The Telegraph
Friday , August 1 , 2014
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Karbi ginger farmers take to tapioca

Jorhat, July 31: Nearly 7,000 ginger farmers in Karbi Anglong district have taken up commercial cultivation of tapioca, considered the poor man’s potato.

The farmers, who have formed an organisation called Ginfed, hope to tap into the commercial value of the crop after it is processed into flour, starch, semolina and saboodana.

Jiten Sarang Fangsa, marketing manager, Ginfed, told The Telegraph over phone from Diphu, the district headquarters, that though Karbi Anglong was the highest producer of tapioca known locally as himolu alu in the region, the crop was usually consumed locally after boiling it.

“The Assam Agricultural University showed us the commercial viability of the crop. Some of us tried it out last year and after being able to sell the flour in various expos and melas at about Rs 50-60 per kg, many more have taken to the crop this season,” Fangsa said, adding that he had also cultivated about 100 plants.

Fangsa said while the flour was instantly sold out in neighbouring Nagaland but in Assam, “people were not aware of its value and were not so keen to buy it”.

Tapioca flour has to be added to wheat flour in a 50:50 ratio so that chapattis, cakes, biscuits and other items can be made. Compared to rice and wheat, tapioca (dry) has less fat (0.3 per cent) than rice (milled) (0.6) and whole wheat (2.7). It also has more carbohydrate (82.6 per cent) than rice (78.2) and wheat (69.4). However, the protein content in tapioca (dry) is less (1.3 per cent) compared to rice (6.8) and whole wheat (12.1).

Regarding the high cost of the flour compared to wheat, Priyanka Das, scientist, biochemistry department of Assam Agricultural University, said in the south of the country, tapioca flour sold for Rs 30 per kg but here most likely the raw material was procured at a high price owing to which the price became high.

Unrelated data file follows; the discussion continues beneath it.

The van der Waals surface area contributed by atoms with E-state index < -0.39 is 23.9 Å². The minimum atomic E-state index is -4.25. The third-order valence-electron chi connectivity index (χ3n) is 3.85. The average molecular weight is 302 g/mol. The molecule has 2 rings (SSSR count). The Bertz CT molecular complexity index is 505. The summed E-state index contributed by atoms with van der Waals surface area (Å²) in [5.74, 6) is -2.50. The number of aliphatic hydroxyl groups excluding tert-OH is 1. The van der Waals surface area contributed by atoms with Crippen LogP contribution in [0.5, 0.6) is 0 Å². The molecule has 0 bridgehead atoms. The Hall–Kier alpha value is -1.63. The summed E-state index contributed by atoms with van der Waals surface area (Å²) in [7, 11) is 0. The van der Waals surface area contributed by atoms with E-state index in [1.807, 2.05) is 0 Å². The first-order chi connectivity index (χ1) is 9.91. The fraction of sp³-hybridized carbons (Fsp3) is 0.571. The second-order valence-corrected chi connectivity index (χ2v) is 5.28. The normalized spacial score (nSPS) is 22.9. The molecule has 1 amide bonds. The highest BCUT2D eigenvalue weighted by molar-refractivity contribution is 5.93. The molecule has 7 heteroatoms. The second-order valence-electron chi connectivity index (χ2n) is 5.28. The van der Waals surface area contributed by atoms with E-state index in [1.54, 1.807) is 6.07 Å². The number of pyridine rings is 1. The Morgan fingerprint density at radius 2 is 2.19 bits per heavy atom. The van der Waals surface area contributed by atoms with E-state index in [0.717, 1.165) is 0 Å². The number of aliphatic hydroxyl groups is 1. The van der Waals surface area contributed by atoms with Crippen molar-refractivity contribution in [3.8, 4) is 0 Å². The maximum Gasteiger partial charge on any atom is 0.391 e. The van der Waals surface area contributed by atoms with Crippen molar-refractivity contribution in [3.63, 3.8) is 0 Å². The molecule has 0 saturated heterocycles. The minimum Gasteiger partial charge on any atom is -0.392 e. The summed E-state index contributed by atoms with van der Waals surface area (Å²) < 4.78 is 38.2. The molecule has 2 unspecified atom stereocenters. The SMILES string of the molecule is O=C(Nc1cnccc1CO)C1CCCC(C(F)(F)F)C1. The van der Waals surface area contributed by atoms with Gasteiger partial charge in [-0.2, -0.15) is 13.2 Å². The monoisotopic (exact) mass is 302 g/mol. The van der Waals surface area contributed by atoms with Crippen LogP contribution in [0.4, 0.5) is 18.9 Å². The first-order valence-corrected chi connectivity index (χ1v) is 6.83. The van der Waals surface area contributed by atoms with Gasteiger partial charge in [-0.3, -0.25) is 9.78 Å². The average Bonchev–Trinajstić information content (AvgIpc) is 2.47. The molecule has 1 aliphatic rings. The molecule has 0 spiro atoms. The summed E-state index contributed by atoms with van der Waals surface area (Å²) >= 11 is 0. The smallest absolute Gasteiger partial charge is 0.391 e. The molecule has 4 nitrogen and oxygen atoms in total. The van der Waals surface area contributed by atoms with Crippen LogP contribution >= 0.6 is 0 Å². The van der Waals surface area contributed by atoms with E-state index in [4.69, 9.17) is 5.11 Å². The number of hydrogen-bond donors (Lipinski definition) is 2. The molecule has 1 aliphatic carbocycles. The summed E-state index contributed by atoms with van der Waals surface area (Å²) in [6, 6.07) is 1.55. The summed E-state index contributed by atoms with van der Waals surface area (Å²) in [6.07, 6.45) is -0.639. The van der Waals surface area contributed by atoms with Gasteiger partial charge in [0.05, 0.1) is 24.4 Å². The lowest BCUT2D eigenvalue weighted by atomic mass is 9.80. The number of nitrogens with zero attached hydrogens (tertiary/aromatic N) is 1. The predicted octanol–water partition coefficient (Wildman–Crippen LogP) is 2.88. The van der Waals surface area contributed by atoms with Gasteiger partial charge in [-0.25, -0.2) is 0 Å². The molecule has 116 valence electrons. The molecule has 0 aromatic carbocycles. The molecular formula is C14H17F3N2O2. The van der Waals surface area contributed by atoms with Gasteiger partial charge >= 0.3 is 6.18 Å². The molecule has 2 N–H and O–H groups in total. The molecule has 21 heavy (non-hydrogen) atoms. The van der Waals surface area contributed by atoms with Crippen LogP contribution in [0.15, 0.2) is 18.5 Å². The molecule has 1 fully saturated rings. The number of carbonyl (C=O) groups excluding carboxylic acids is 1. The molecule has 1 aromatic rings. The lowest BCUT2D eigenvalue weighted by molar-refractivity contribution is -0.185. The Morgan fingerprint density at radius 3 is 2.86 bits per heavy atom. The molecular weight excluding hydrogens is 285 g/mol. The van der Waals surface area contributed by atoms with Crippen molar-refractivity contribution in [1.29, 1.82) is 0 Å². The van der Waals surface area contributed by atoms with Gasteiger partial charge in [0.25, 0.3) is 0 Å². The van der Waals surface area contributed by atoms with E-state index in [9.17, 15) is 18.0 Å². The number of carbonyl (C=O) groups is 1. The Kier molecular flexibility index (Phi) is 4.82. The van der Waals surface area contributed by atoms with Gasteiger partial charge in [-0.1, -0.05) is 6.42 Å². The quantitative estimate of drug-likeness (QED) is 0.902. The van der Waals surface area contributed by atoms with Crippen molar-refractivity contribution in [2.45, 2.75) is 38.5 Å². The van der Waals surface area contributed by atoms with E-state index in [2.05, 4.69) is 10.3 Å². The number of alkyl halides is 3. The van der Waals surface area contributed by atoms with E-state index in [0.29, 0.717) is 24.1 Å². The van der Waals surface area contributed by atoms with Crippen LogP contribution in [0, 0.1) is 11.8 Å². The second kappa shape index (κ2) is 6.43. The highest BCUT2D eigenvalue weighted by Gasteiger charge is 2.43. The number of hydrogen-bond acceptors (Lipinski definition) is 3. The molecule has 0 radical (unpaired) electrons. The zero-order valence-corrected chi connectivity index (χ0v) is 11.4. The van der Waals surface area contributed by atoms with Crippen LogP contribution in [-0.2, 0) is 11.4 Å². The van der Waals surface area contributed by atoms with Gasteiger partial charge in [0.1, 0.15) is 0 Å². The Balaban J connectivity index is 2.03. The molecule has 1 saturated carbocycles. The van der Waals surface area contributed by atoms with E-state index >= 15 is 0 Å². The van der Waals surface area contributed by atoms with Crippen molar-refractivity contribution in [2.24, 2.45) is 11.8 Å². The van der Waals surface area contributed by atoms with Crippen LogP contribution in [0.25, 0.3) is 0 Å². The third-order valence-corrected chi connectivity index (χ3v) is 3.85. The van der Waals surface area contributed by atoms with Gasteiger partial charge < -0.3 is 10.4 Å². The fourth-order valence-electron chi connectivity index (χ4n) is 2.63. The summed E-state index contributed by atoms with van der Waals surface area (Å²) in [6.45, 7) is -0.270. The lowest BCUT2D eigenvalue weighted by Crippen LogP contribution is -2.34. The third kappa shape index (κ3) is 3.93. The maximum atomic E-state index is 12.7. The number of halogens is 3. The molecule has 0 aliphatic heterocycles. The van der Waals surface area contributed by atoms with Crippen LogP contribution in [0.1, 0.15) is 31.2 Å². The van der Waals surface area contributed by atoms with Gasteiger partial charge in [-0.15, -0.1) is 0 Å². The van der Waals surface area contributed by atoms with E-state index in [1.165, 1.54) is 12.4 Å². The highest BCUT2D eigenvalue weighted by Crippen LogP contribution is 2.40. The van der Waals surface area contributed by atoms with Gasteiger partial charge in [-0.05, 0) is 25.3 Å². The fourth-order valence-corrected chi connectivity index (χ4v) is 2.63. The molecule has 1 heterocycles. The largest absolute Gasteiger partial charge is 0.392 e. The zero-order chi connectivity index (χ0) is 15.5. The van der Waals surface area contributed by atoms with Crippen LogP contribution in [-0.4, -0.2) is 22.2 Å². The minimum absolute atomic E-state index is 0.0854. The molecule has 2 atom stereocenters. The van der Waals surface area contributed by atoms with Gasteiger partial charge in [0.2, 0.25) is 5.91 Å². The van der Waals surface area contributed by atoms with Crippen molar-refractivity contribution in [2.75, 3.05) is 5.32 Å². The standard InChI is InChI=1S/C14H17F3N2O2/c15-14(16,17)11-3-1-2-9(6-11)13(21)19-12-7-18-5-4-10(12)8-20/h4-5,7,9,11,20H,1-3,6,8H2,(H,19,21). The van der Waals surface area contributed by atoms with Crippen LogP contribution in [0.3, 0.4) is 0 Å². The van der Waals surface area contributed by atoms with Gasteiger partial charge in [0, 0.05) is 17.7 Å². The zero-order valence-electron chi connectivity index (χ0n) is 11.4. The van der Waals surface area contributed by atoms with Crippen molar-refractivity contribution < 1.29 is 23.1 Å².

Das said tapioca was an indigenous tuber crop, which could be grown at a very low cost.

“Apart from its value as a processed food like flour or semolina, we want the farmers to benefit from extraction of the starch from the plant as India is still very dependent on import of tonnes of starch from neighbouring Thailand and Indonesia. Tapioca has the largest amount of pure starch, more than any other crop, including rice or potato and is of much value in the textile, paper and food industries,” she said.

The AAU has provided an electric dryer and other equipment for processing whereas the army under its Sadbhavana project has provided equipment worth about Rs 9 lakh, which includes grinders, peelers, drying trays, water pump and tanks, among others. The state agriculture department has also provided three dryers, of which one uses LPG and two machines use wood.

The 7,009 farmers under Ginfed had till now grown ginger, turmeric and bhut jolokia but have decided that they will try out tapioca, on a small scale initially and if found profitable, go in for larger production.

S. Sandhan, deputy director (hills), state agriculture department, Karbi Anglong, said the greatest problem in the district was the extremism problem apart from the high transportation cost and almost no equipment to process the produce at a low cost.

In India, Assam stands sixth in tapioca production and Kokrajhar is another place in the state where tapioca is produced in a large scale.

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